Regarding partitioning, if my experience of needing to reinstall Windows was not typical, then the most I would suggest would be to add a line saying that if you want to dual boot with Windows, then you need to shrink the partition. It might be worth including as a hint the suggestion to defragment first, possibly linking to a better app than the one that comes with Windows. Again I am thinking of my own experience that even after doing so, stubborn fragments of files persisted right at the end of the partition, meaning the only option for dual boot was to start from scratch. This may have been because the Windows installations in question (there were several) were old and poorly maintained, and addled with viruses; or it may be a feature of that particular rather ancient version of XP and not generally be a problem these days.
The part about Live and USBs is very clear. My suggestion was to highlight that running from USB could be a good option for quite some time should a HD install seem daunting, because Salix is so fast. You have persuaded me it's not necessary, because for most users, it actually shouldn't be daunting.
Regarding open source etc, I agree, unfortunately it can be dull, and there is also the danger of coming across as holier-than-thou. What I was particularly thinking of was the attitude that new users (with little experience of Linux) can bring to the forums, as if they think this is just free support provided by people who have nothing better to do than research your problem for you - or at least that's the impression newbies sometimes give, when in fact the trouble may arise from lack of information about what might be called the sociology of linux, the community behind it. And all too often, they disappear after a day or two, never to come back. The Salix forums are amazingly helpful in socialising new users, as I can testify, but that might prove hard to maintain as the distro grows. Maybe the guide isn't the place to lay the foundations for this. How about a link to a page on the website, though, entitled something like "Information for those new to Linux"? In a nutshell, yes, use it because it's good, but it's good because of its community basis; on the other hand, users need to become self-reliant, and that's a *very* good thing compared to other OSs. There is a learning curve (let's be open about that and see it positively). And the page could have a few helpful links, for instance to off-site documentation. However, it may be that each user needs to find these things out for herself and they are better not made explicit.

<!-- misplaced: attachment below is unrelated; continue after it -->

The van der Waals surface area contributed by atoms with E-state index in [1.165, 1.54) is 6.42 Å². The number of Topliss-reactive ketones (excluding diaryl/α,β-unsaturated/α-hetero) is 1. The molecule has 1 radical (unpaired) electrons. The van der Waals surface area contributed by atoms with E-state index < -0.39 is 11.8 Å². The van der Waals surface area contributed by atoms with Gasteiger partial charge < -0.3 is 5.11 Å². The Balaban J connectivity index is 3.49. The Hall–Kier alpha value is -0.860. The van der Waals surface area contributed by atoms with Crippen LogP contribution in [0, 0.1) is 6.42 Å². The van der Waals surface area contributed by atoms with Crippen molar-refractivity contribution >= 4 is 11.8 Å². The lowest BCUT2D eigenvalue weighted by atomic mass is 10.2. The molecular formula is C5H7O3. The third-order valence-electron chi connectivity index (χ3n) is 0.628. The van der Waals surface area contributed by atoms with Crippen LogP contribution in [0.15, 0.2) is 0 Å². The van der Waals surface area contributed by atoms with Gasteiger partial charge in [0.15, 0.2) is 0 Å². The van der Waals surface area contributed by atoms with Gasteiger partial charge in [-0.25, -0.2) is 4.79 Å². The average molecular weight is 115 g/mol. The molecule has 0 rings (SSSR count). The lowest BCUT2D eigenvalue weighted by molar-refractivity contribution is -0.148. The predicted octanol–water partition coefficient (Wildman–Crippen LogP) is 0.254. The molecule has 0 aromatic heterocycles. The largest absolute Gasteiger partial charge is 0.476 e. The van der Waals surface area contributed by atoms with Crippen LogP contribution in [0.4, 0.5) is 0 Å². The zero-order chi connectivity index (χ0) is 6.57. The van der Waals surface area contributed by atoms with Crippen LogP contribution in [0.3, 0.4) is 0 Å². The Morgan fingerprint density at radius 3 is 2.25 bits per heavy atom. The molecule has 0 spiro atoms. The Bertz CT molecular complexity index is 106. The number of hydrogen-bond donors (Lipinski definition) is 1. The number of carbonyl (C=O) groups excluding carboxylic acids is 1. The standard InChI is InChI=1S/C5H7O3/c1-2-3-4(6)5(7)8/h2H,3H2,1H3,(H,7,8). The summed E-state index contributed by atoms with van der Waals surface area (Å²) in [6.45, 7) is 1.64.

Anyway, I did like the spirit of the recent piece on Akuna's blog.
If people think such a page would be worthwhile, I could try and put something together to be considered
I know Salix is not aimed at newbies, but nonetheless they (we) come to it, and it works so well that it may suit them willy nilly. For instance, the Live tools are the easiest to use, the most transparent and effective for their purpose, and the richest in functionality that I have ever come across in any distro.
By the way, the problem with links applies to all pdf files, so it's probably just something in my setup. My pdf reader is evince.
However, just noticed that the internal link to 4.1 takes you to page 2 instead of p. 25. All the other internal links I tried worked correctly.
A new point - I wouldn't say that
people find that Linux does not excel in the area of providing applications with good graphical user interfaces (GUI)
It's better than Windows!
Seriously, you might put people off. Salix GUI, in particular, gives a really professional impression and is a pleasure to use. Surely the point is that the console is sometimes more powerful; but if you want to use core office, multimedia, internet apps, the experience is excellent. A few years ago that may not have been the case, but Salix wasn't even around then.
By the way, if you need a native English speaker for proofreading once the content is fixed, I'd be happy to help.